FOR the last year, drivers have had to face ever increasing prices at the petrol pumps.
And the hikes which have seen prices climb to between 125.9 and 128.9 pence per litre for unleaded and 129.9 and 133.9 pence a litre for diesel are not over yet.
Increases in fuel duty and VAT have seen prices rise swiftly since the New Year. Add to that a rise in the price of crude oil bringing it within less than two dollars a barrel of the record $100 dollar high of two years ago and it is little wonder that prices at the pumps are beginning to hurt.
The motoring organisations, hauliers and fuel retailers have all been queuing up to complain about what appears to be a relentless rise in fuel prices.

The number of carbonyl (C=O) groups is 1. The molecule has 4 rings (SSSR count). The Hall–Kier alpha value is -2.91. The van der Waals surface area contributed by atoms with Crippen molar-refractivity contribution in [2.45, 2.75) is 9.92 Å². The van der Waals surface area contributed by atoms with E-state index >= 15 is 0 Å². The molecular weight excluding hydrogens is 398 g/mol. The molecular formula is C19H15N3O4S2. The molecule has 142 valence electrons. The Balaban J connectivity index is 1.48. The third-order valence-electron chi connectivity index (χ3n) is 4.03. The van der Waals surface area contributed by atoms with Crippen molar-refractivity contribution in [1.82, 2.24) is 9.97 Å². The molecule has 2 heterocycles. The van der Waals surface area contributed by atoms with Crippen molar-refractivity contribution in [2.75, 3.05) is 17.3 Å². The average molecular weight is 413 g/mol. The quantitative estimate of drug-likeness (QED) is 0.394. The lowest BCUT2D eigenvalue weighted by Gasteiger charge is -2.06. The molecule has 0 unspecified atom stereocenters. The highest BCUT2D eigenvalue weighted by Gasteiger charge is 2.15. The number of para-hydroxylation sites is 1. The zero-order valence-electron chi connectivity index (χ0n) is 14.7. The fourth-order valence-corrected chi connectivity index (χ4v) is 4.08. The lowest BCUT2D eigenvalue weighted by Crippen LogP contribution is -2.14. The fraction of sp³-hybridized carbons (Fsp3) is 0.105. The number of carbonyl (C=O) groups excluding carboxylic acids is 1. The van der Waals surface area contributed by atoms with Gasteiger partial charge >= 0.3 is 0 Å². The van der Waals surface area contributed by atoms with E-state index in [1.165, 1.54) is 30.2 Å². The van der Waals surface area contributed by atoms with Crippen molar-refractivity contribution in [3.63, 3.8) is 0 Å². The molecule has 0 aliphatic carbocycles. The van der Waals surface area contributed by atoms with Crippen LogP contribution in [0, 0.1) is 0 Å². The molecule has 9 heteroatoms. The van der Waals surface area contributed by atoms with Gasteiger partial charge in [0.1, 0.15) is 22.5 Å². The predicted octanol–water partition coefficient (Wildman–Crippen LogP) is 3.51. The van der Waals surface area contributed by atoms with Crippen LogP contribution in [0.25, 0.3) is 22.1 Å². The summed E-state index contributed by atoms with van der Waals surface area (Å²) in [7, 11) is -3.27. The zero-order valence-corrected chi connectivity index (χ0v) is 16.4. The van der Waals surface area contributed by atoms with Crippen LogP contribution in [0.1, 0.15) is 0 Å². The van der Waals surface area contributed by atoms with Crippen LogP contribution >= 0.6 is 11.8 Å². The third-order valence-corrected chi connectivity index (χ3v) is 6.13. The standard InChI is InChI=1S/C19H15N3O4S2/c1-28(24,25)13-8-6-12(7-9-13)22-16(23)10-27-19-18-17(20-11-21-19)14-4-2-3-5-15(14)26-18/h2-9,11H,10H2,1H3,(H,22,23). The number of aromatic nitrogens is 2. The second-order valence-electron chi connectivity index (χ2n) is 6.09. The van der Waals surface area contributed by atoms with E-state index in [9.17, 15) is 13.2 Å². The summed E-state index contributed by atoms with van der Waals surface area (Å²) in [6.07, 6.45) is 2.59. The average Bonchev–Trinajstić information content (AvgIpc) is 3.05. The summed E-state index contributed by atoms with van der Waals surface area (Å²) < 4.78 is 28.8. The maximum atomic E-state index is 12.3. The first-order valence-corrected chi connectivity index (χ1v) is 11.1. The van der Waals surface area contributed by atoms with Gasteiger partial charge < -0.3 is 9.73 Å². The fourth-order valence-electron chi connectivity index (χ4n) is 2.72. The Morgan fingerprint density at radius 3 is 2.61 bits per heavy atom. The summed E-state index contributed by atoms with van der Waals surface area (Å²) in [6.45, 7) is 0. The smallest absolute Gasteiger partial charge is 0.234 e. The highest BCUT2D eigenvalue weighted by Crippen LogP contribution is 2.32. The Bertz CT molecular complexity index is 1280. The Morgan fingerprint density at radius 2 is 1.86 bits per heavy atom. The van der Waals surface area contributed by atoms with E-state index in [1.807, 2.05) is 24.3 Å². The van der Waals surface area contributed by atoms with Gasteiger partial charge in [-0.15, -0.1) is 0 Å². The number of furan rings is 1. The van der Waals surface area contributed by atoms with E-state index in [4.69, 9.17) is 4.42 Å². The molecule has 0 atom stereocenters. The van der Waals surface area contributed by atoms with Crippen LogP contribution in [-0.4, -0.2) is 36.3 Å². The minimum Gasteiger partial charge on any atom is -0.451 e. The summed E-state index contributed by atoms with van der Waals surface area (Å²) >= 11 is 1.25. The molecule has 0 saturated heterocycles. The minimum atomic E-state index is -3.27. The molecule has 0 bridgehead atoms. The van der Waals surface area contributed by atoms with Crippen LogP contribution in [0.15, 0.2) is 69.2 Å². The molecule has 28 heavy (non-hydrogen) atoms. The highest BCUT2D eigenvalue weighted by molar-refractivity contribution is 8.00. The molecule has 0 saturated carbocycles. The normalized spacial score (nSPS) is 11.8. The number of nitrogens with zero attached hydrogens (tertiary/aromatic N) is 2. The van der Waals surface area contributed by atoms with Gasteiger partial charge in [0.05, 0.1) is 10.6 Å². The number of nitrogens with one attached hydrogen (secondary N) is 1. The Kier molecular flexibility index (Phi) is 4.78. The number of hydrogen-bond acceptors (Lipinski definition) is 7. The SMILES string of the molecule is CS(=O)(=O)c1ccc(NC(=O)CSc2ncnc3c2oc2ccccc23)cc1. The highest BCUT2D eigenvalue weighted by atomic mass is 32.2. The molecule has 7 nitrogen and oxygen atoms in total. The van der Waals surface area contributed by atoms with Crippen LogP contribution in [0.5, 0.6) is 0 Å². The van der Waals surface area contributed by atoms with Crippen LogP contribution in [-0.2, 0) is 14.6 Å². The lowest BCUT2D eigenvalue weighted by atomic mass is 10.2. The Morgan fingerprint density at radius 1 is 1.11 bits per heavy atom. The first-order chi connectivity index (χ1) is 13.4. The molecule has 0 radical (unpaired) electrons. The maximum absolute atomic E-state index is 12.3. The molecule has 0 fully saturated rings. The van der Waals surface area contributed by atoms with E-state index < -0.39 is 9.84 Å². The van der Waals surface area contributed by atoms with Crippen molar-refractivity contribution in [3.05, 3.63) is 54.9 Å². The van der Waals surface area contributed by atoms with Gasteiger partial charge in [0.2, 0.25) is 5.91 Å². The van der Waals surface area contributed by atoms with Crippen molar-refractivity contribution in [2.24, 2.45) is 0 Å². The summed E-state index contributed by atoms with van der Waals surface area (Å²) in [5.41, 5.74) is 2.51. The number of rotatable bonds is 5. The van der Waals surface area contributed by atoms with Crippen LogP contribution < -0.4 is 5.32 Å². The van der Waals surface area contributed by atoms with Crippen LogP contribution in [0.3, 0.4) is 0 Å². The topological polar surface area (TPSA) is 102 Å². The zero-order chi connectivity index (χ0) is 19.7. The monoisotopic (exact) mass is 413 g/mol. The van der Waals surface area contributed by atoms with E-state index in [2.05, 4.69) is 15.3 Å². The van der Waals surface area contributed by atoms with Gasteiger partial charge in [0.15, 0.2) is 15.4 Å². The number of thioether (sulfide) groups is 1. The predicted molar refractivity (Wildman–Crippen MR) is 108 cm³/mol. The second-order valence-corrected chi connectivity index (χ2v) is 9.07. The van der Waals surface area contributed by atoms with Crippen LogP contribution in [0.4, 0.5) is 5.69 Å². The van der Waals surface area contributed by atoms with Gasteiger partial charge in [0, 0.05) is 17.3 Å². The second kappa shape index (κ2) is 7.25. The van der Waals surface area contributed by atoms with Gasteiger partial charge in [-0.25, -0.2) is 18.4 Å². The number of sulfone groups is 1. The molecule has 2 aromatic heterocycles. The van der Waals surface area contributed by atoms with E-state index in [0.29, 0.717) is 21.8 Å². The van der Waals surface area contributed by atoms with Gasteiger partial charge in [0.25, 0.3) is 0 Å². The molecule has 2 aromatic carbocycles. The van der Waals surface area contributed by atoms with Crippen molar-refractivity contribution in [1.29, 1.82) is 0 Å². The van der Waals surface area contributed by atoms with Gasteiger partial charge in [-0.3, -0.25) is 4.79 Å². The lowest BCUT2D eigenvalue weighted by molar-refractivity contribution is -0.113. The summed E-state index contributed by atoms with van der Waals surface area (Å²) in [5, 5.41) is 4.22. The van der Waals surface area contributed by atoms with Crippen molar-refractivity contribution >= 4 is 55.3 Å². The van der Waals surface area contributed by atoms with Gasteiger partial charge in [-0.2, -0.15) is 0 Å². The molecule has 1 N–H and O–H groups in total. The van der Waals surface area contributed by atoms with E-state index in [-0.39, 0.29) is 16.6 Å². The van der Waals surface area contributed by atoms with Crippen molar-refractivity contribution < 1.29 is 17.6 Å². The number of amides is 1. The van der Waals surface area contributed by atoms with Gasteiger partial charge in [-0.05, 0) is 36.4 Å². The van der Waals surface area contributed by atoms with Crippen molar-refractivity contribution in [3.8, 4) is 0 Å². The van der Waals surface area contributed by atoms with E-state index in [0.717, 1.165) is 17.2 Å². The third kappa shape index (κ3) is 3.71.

It is three years since lorry drivers staged go-slows on the motorways and picketed oil refineries in a bid to turn back what appeared to many to be a runaway juggernaut in terms of rising prices. But the protests could soon be back.
The fuel industry wants the Government to scrap the planned fuel duty increase in April. But the complaint is that no-one is listening.
Since the price of fuel underpins our economy, affecting everything from delivery of goods and services to whether families can afford to use their cars for the kind of entertainment which raises much needed revenue, perhaps someone should listen.
We hear much about the fragility of recovery, about how our economy is edging its way out of trouble. Would not action on fuel prices stave off the kind of inflation that the economy just doesn’t need right now?